I think the recent uprising in “masculine” female characters is a combination of two things: 1) overcompensation of creating “strong” female characters and 2) society’s (men’s) unconscious negative attitudes towards femininity (for the most part). Masculinity is definitely prized over femininity these days, in both men and women in my opinion, and I think the toxic idea of hyper masculinity is only being reinforced by the overwhelming amount of “punch and shoot” female characters out there right now.

    Ultimately, the whole idea of “femininity is for girls” and “masculinity is for boys” needs to go tbh, or else the world just needs to change it’s opinion on femininity. The whole idea of femininity as being “soft, kind, sweet, innocent, emotional, etc” vs. masculinity being “strong, brave, responsible, powerful, etc” is so dangerous to both boys and girls. This rhetoric implies that men cannot be emotional and women cannot be powerful. Ultimately, I think that’s what this problem boils down to: gender stereotypes.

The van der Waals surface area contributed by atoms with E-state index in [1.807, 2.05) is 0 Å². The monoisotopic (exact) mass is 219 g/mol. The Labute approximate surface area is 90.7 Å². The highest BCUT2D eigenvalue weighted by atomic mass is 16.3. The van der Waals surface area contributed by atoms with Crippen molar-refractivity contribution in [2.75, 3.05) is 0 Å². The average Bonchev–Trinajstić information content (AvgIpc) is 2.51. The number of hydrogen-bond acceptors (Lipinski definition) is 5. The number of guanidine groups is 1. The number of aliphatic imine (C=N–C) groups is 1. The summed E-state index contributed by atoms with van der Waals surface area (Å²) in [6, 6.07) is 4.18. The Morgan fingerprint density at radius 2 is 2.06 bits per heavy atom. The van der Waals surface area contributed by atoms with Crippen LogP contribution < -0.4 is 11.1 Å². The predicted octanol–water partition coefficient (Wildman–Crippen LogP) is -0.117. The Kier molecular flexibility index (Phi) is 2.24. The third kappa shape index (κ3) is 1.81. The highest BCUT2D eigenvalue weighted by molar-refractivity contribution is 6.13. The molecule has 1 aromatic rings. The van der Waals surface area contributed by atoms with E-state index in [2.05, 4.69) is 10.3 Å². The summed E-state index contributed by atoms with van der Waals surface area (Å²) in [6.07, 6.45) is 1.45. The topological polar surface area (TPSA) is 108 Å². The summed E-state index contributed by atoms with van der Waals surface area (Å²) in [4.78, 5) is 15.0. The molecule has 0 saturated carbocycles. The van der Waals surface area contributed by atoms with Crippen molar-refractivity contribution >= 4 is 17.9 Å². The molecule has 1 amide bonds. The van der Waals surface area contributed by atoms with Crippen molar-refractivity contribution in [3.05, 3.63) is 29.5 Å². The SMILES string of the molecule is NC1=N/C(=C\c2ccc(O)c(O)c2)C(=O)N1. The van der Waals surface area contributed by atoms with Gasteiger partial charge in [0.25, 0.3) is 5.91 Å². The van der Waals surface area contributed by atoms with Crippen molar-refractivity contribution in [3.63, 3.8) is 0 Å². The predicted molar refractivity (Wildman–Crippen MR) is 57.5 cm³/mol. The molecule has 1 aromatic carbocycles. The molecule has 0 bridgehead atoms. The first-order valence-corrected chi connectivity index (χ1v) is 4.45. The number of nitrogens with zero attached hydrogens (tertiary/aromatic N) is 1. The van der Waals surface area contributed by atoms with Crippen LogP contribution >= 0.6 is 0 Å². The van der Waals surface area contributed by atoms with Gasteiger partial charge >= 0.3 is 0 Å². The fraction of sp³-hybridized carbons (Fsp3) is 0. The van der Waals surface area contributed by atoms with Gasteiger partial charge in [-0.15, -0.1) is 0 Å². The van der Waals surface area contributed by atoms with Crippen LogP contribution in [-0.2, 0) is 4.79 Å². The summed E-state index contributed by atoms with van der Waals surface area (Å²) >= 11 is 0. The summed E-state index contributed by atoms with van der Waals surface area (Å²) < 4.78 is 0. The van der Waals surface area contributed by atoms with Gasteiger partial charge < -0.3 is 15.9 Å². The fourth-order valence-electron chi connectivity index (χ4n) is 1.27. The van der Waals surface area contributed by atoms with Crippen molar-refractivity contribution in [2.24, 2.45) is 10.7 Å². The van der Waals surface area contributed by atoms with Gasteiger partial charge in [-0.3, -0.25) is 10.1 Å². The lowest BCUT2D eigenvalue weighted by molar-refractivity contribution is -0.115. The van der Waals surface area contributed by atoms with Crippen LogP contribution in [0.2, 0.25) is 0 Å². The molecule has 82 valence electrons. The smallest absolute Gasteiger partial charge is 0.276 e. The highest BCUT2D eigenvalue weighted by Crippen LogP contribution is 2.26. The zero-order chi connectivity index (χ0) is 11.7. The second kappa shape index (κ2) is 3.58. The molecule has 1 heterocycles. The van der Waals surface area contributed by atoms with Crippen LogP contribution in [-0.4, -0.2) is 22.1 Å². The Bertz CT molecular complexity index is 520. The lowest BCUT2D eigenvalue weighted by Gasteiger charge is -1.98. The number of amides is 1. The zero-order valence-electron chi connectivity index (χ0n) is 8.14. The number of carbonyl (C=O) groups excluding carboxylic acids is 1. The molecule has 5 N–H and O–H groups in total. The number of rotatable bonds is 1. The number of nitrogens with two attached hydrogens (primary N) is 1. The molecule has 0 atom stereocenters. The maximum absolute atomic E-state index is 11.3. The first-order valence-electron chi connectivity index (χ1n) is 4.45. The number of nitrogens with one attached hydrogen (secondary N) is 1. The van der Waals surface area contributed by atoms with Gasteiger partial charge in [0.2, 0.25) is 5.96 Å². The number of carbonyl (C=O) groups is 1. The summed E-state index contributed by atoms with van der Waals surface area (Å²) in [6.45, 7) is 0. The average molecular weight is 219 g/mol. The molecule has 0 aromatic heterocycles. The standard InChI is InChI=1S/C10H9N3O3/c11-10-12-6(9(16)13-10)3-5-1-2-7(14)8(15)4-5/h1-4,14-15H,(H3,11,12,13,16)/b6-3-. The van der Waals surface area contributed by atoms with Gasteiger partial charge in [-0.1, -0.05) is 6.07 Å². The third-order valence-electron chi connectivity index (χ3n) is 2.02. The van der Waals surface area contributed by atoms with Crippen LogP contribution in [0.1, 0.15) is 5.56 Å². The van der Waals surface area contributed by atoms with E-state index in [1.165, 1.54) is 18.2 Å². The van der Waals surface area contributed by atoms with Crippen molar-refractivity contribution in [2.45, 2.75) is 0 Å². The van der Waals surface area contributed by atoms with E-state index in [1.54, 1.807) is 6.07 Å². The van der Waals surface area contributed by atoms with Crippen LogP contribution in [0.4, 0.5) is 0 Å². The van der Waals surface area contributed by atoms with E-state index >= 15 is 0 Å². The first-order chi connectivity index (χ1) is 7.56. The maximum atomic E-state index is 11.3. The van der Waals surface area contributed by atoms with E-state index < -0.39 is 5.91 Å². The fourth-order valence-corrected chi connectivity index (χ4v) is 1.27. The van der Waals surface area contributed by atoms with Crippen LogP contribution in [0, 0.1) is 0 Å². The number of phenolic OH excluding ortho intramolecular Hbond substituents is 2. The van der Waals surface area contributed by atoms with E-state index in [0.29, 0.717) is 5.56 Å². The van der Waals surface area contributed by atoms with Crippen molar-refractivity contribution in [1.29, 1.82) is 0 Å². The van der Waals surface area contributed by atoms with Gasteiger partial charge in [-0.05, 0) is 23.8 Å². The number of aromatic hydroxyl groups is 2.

To end this ramble/discussion/explanation/research paper (lol) on a light note, I do think things are taking a positive turn for female characters! More than ever, females are taking lead roles in mainstream media, and their characters are more often an excellent and REALISTIC combination of “masculine” and “feminine”. Two of my favorite characters that come to mind are Rey from the new Star Wars movies and Wonder Woman.

    Okay, I gotta stop now. Anyway, great post, very though provoking, and sorry for writing an ENTIRE FREAKING RESEARCH PAPER IN YOUR COMMENTS LOL I started talking and kept thinking of things. Hope this sheds some further light on the subject or at least opens up some new topics for you to think about!